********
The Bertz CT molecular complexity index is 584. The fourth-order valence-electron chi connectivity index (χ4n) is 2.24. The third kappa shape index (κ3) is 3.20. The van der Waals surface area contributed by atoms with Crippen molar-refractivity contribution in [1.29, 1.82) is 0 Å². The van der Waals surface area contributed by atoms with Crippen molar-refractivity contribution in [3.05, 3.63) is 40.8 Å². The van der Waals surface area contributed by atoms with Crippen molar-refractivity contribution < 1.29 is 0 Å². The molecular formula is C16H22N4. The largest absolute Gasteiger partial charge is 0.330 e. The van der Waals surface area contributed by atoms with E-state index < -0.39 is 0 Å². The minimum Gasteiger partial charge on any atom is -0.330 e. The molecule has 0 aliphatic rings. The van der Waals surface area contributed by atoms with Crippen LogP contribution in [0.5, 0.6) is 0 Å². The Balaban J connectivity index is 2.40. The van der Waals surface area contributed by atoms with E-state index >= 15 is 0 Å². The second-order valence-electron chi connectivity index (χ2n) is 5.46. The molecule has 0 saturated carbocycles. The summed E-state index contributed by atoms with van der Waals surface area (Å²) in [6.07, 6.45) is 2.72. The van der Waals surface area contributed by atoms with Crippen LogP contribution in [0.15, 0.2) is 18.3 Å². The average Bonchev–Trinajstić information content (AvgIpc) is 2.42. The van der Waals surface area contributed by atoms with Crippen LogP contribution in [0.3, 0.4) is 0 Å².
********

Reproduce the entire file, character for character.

The Bertz CT molecular complexity index is 584. The fourth-order valence-electron chi connectivity index (χ4n) is 2.24. The third kappa shape index (κ3) is 3.20. The van der Waals surface area contributed by atoms with Crippen molar-refractivity contribution in [1.29, 1.82) is 0 Å². The van der Waals surface area contributed by atoms with Crippen molar-refractivity contribution in [3.05, 3.63) is 40.8 Å². The van der Waals surface area contributed by atoms with Crippen molar-refractivity contribution < 1.29 is 0 Å². The molecular formula is C16H22N4. The largest absolute Gasteiger partial charge is 0.330 e. The van der Waals surface area contributed by atoms with E-state index < -0.39 is 0 Å². The minimum Gasteiger partial charge on any atom is -0.330 e. The molecule has 0 aliphatic rings. The van der Waals surface area contributed by atoms with Crippen LogP contribution in [0.5, 0.6) is 0 Å². The Balaban J connectivity index is 2.40. The van der Waals surface area contributed by atoms with E-state index >= 15 is 0 Å². The second-order valence-electron chi connectivity index (χ2n) is 5.46. The molecule has 0 saturated carbocycles. The summed E-state index contributed by atoms with van der Waals surface area (Å²) in [6.07, 6.45) is 2.72. The van der Waals surface area contributed by atoms with Crippen LogP contribution in [0.15, 0.2) is 18.3 Å². The average Bonchev–Trinajstić information content (AvgIpc) is 2.42. The van der Waals surface area contributed by atoms with Crippen LogP contribution in [0.3, 0.4) is 0 Å².